As somebody said somewhere, the French are good to shoot themselves in the foot.

With those three features, you are equipped to read contemporary French politics and its curiosities. I remind that those curiosities are partly enerving the French population in the first place, making France a place of gentle political anarchism.

Let us review some of those archaisms, which any foreign travelers notice and report either with ‘bienveillance’ or sarcasm. Chirac does the ‘baise main’ to Angela Merkel in the European summit. How stupid can the president be? This practice, reminiscent of medieval and chevalesque geste, is just plain grostesque in today’s behavior norms. Beside the inadequacy with the general today’s casual style, it is nothing less than patronizing to deal with woman in this way. Chirac has to come to term with the fact that ‘la haute bourgeoisie de chateau’ is respectable but does not set any standard in today’s realities.

Some French commentators have complained about the strong power given under the V republic constitution to the president and its eventual need of reform. I don’t think it is necessary something to reform since one understand the spirit in which De Gaulle gave those powers to the president. De Gaulle showed his understanding of the president position was organisational and strictly dedicated to the on-going changes he perceived France should get to term with. Chirac is a travesti of Gaullism. Chirac and Mitterand’s forms of power illustrate their mis-understanding of the function they are supose to fill-in. Their role as president is an administrator of a nation functions. They approach the position as the pinacle of the power system, a kingdom, with all its advantages and incovenients. For example, the king gives economic graces to a circle of foes, putting his thumb up or down on research, and pass on the mass-education. The advantage with UK or Nordic kingdom, is that those democracies have kept the kingdom for show. People can develop a modern version of metaphysics toward those icons, make their the idols they want. In this matter, the lies and the glitter is well-contained through popular newspapers, festival and other media. The real power, the administration of the country, is left to politicians getting along with the country matters, adapating its structures to faster and on-going changes, providing autonomous admninistration with transparent tools of evaluation and decision making, and leaving the overall decisions, the grand policies, long and short terms strategies as well as accidental issues matters of clean-cut political decisions.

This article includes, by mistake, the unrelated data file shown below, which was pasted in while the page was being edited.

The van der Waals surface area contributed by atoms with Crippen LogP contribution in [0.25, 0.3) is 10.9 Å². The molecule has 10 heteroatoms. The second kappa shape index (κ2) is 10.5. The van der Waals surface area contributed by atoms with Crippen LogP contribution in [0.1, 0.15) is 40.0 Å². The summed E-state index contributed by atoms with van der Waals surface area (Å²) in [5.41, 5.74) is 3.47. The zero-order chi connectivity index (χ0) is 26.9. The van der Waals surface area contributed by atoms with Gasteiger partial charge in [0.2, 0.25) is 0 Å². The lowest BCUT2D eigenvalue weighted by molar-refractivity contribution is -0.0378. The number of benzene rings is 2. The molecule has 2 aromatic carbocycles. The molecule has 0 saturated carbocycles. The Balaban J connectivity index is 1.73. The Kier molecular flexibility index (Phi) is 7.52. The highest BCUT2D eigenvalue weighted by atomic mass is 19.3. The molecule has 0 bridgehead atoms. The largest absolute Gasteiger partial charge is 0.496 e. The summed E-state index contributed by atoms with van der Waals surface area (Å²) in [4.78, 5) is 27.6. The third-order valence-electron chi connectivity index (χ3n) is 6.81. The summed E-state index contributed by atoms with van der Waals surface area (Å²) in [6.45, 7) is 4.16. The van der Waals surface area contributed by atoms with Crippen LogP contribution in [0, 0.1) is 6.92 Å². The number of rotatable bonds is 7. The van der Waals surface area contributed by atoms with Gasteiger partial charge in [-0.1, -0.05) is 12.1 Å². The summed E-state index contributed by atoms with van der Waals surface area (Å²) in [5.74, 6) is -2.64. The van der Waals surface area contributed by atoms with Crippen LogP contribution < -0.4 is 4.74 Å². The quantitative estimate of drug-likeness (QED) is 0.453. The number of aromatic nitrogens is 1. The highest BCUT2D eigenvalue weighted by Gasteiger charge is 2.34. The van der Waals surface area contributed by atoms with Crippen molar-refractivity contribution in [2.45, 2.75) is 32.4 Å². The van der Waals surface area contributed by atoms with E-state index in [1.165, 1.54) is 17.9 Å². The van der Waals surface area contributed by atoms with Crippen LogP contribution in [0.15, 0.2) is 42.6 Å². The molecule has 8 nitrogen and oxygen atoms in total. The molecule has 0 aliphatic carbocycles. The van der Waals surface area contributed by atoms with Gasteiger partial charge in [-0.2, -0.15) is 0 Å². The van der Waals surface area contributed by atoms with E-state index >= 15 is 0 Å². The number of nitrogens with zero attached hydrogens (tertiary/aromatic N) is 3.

Let us mention that the backwardness of French’s political structure and its supporting pilars is an annoyance that will be growing within the French population itself as it is already a topic of jokes in the Elites of all countries that count.

The only country which has a politic overhead attached to its language. In other words, French’s citizens are submitted with a overhead of ideology related to their daily life activities (since language is literaly social action).
Even Mr Antoine Seillieres, a well-respected conservative (with connection to the Vatican), has to deal with embarrassment in a European submit on the language ‘question’. Chirac assigned him to speak in French in front of a parterre of business men when obviously Antoine’s diagnosis was rather exact: English is the language of business (since French have only deat with ‘secret negociation’).

More seriously, the personal link between politics and business in France is so tied that the passe-droit given to the politicians to the business empede of the good functioning of business itself, impeding on our relation with our partners in the world and the success of our entreprises.